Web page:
I’ve never seen a real tornado, but we had the tornado-warning experience once or twice. Once when we lived in Columbus in the mid-70s, there were tornado warnings going out. Mom was at school and Dad was home, so it must have been a weekend. It was a real windy/stormy day and I was looking out the window. Then I said, “Hey Dad, the wind stopped.”

He said, “Everyone get in the basement, NOW!”

We hauled ass down there and hung out for a couple hours playing Ping-Pong and hoping our house didn’t get torn apart.

Nothing happened in Columbus, but Xenia, Ohio (which was an hour or two to the south) took major tornado damage.

Also, a few years after we moved from Toledo, a tornado hit our high school (which was a mile or so from our house) and flattened one of the buildings. We would have been able to hear it, if not see it, from home.

bluzdude said...

Yes! We have our sturdy Midwestern Tornado Cred!

It’s kind of like that here in Maryland as well; we very rarely have tornadoes. I can only remember one having touched down; it was right near the University of Maryland. Killed two students. The Moore tornado makes that look like a day at the beach.

It’s a myth, though, that tornadoes don’t strike urban areas. It’s a myth because they can and do; it just doesn’t happen as often because there is so much more non-urban land in the country.

A Beer for the Shower said...

You say we can't blame people for this tornado, and yet nutjobs like Alex Jones think it was a conspiracy by the government or some such nonsense.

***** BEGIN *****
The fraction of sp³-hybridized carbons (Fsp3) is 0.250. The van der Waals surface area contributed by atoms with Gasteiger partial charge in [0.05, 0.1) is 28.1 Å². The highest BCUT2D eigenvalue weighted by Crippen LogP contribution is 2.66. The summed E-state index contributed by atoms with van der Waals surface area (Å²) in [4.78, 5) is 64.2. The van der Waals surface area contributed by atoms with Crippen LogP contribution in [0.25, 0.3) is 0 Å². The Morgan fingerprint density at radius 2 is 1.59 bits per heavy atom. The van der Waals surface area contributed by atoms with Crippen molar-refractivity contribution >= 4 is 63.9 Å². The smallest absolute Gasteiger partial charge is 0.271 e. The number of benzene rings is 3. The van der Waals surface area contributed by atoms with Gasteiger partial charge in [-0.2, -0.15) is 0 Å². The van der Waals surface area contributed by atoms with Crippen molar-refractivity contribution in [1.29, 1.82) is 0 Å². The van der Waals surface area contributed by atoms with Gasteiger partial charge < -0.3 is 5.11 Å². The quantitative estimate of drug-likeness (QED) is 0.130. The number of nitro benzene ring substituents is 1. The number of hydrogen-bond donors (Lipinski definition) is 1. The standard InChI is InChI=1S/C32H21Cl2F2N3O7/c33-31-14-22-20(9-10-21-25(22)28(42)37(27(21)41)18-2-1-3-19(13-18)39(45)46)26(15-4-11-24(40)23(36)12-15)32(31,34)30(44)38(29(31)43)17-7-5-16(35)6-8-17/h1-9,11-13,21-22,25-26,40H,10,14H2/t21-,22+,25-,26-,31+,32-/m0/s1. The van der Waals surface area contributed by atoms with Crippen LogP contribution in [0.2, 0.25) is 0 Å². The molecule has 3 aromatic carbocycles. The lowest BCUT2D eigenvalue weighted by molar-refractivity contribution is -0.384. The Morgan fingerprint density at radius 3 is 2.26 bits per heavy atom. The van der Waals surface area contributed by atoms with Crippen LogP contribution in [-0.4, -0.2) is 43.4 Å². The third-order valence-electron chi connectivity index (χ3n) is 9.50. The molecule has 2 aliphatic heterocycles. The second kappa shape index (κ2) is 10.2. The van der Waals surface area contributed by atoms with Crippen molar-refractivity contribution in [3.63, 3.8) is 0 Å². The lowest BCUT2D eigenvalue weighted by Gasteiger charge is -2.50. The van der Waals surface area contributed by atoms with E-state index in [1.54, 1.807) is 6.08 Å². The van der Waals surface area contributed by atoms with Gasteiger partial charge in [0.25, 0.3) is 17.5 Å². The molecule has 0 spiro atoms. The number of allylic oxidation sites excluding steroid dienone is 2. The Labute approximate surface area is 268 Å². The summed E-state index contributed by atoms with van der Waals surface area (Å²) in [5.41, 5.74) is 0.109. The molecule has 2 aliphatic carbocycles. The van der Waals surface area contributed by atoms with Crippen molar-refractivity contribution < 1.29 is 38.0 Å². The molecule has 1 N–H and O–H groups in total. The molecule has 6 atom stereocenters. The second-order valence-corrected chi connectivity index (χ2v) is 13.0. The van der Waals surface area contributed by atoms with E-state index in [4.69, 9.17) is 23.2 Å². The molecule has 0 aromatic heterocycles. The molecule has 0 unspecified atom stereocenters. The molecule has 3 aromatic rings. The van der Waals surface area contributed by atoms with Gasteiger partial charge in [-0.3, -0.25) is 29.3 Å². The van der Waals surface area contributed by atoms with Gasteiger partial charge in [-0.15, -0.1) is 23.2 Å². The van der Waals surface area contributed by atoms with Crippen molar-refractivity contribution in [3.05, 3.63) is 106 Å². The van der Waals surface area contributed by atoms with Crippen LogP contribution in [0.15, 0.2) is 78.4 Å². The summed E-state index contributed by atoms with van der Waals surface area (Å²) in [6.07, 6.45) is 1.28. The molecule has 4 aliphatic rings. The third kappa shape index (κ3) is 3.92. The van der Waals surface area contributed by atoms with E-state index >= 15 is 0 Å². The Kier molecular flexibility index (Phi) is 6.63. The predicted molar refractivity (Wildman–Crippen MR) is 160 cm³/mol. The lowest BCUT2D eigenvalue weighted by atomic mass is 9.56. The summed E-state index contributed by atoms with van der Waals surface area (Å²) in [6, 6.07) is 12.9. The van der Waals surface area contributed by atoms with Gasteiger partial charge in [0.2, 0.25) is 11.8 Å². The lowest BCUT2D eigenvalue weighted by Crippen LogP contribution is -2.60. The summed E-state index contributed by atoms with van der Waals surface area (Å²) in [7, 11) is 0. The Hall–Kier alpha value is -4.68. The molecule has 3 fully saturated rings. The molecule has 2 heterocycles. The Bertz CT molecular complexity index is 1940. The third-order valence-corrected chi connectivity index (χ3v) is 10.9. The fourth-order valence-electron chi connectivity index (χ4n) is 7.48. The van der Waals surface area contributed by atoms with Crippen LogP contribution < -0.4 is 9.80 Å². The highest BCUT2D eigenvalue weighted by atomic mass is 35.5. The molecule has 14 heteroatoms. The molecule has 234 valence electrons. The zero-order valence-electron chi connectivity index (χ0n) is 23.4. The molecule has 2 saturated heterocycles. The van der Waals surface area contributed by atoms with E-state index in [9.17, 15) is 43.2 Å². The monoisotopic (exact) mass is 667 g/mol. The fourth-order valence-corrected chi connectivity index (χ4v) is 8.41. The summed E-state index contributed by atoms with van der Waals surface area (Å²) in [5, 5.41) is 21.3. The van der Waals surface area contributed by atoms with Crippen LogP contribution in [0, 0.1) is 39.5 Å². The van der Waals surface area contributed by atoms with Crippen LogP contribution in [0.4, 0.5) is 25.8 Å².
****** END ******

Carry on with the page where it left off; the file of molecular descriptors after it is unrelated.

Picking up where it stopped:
Anonymous said...

They say that it hit what might be the most densely populated square miles of Oklahoma... for the third time in a decade. Dumb effing luck, eh?

Orrrrr... is it God's retribution for the 2 OK Senators who voted against Sandy Relief? Just kidding. Somewhere, Pat Robertson's beeper is going off.

Valerie said...

I agree... While I find tornadoes fascinating, they scare the shit out of me!! I would still totally chase them.

My heart is broken for those poor people tho.



bluzdude said...

OK, let me amend my statement. Ahem…

No one with at least the intelligence than a small soap dish could possibly blame people for this tornado.

It’s a wonder ass-clowns like this guy can figure out which end of the microphone to talk into.

bluzdude said...

I tried really hard not to bring any religion or politics into that post, even though I was itching to. The way those parasites in the south held up aid for the victims of Sandy was obscene. I was wondering how they were going to finesse their way through this one, now that they need the very same aid (again). Company line seems to be that the Sandy aid was riddled with profiteers and side projects, something that couldn’t possibly happen in Oklahoma. (Gag…)

It also cracked me up that Wolf Blizter seemed to find the only atheist in Oklahoma to ask about whether she was thanking the Lord for sparing her. Good for her, for calling out his assumption, albeit very politely. But I bet she’s getting death threats already.

bluzdude said...

While I wouldn't mind seeing one (briefly, from a distance), I certainly couldn't see chasing one. I'll be the one high-steppin' it in the other direction.